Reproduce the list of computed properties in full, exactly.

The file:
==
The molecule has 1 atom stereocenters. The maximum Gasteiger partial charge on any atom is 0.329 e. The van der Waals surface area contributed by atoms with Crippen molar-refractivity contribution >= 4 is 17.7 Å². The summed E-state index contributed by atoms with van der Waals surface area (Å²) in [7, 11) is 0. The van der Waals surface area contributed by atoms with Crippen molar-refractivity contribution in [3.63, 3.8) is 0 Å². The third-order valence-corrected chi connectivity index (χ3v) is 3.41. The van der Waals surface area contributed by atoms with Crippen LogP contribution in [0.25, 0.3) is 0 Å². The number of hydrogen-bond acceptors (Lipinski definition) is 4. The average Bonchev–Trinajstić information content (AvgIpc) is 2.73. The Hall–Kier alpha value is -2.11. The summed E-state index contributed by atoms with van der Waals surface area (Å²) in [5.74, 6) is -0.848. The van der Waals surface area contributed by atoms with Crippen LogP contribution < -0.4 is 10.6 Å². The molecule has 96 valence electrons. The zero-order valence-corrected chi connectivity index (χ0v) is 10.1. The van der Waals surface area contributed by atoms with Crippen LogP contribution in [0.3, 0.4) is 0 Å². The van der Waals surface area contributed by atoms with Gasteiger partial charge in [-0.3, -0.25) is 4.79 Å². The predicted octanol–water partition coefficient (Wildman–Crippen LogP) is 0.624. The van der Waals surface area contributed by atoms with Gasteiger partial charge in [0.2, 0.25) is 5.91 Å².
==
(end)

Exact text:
The molecule has 1 atom stereocenters. The maximum Gasteiger partial charge on any atom is 0.329 e. The van der Waals surface area contributed by atoms with Crippen molar-refractivity contribution >= 4 is 17.7 Å². The summed E-state index contributed by atoms with van der Waals surface area (Å²) in [7, 11) is 0. The van der Waals surface area contributed by atoms with Crippen molar-refractivity contribution in [3.63, 3.8) is 0 Å². The third-order valence-corrected chi connectivity index (χ3v) is 3.41. The van der Waals surface area contributed by atoms with Crippen LogP contribution in [0.25, 0.3) is 0 Å². The number of hydrogen-bond acceptors (Lipinski definition) is 4. The average Bonchev–Trinajstić information content (AvgIpc) is 2.73. The Hall–Kier alpha value is -2.11. The summed E-state index contributed by atoms with van der Waals surface area (Å²) in [5.74, 6) is -0.848. The van der Waals surface area contributed by atoms with Crippen LogP contribution < -0.4 is 10.6 Å². The molecule has 96 valence electrons. The zero-order valence-corrected chi connectivity index (χ0v) is 10.1. The van der Waals surface area contributed by atoms with Crippen LogP contribution in [0.3, 0.4) is 0 Å². The van der Waals surface area contributed by atoms with Gasteiger partial charge in [-0.3, -0.25) is 4.79 Å². The predicted octanol–water partition coefficient (Wildman–Crippen LogP) is 0.624. The van der Waals surface area contributed by atoms with Gasteiger partial charge in [0.2, 0.25) is 5.91 Å².